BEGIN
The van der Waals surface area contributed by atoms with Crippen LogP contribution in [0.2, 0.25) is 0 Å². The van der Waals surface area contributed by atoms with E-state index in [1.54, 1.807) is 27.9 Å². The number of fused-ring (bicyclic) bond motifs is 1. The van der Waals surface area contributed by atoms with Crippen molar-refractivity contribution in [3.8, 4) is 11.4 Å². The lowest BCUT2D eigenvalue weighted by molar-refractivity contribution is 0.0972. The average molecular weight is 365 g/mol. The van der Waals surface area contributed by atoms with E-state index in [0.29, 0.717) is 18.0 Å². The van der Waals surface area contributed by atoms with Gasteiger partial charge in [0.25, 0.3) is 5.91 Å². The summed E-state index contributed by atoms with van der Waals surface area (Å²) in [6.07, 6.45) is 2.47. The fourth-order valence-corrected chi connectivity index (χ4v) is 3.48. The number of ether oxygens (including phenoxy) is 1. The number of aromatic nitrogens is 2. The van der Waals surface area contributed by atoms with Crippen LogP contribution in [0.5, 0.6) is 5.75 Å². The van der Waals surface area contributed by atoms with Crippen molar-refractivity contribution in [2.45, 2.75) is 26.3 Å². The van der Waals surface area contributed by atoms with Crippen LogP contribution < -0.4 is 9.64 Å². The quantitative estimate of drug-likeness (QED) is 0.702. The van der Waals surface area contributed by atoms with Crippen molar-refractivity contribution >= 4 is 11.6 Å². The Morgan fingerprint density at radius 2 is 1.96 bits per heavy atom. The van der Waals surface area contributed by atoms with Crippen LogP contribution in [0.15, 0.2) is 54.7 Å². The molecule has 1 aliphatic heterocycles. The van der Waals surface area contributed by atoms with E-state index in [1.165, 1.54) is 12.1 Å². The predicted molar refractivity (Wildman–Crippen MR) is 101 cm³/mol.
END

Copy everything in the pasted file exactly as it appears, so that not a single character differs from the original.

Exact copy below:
The van der Waals surface area contributed by atoms with Crippen LogP contribution in [0.2, 0.25) is 0 Å². The van der Waals surface area contributed by atoms with E-state index in [1.54, 1.807) is 27.9 Å². The number of fused-ring (bicyclic) bond motifs is 1. The van der Waals surface area contributed by atoms with Crippen molar-refractivity contribution in [3.8, 4) is 11.4 Å². The lowest BCUT2D eigenvalue weighted by molar-refractivity contribution is 0.0972. The average molecular weight is 365 g/mol. The van der Waals surface area contributed by atoms with E-state index in [0.29, 0.717) is 18.0 Å². The van der Waals surface area contributed by atoms with Gasteiger partial charge in [0.25, 0.3) is 5.91 Å². The summed E-state index contributed by atoms with van der Waals surface area (Å²) in [6.07, 6.45) is 2.47. The fourth-order valence-corrected chi connectivity index (χ4v) is 3.48. The number of ether oxygens (including phenoxy) is 1. The number of aromatic nitrogens is 2. The van der Waals surface area contributed by atoms with Crippen LogP contribution in [0.5, 0.6) is 5.75 Å². The van der Waals surface area contributed by atoms with Crippen molar-refractivity contribution in [2.45, 2.75) is 26.3 Å². The van der Waals surface area contributed by atoms with Crippen LogP contribution < -0.4 is 9.64 Å². The quantitative estimate of drug-likeness (QED) is 0.702. The van der Waals surface area contributed by atoms with Crippen molar-refractivity contribution >= 4 is 11.6 Å². The Morgan fingerprint density at radius 2 is 1.96 bits per heavy atom. The van der Waals surface area contributed by atoms with Crippen LogP contribution in [0.15, 0.2) is 54.7 Å². The molecule has 1 aliphatic heterocycles. The van der Waals surface area contributed by atoms with E-state index in [1.165, 1.54) is 12.1 Å². The predicted molar refractivity (Wildman–Crippen MR) is 101 cm³/mol.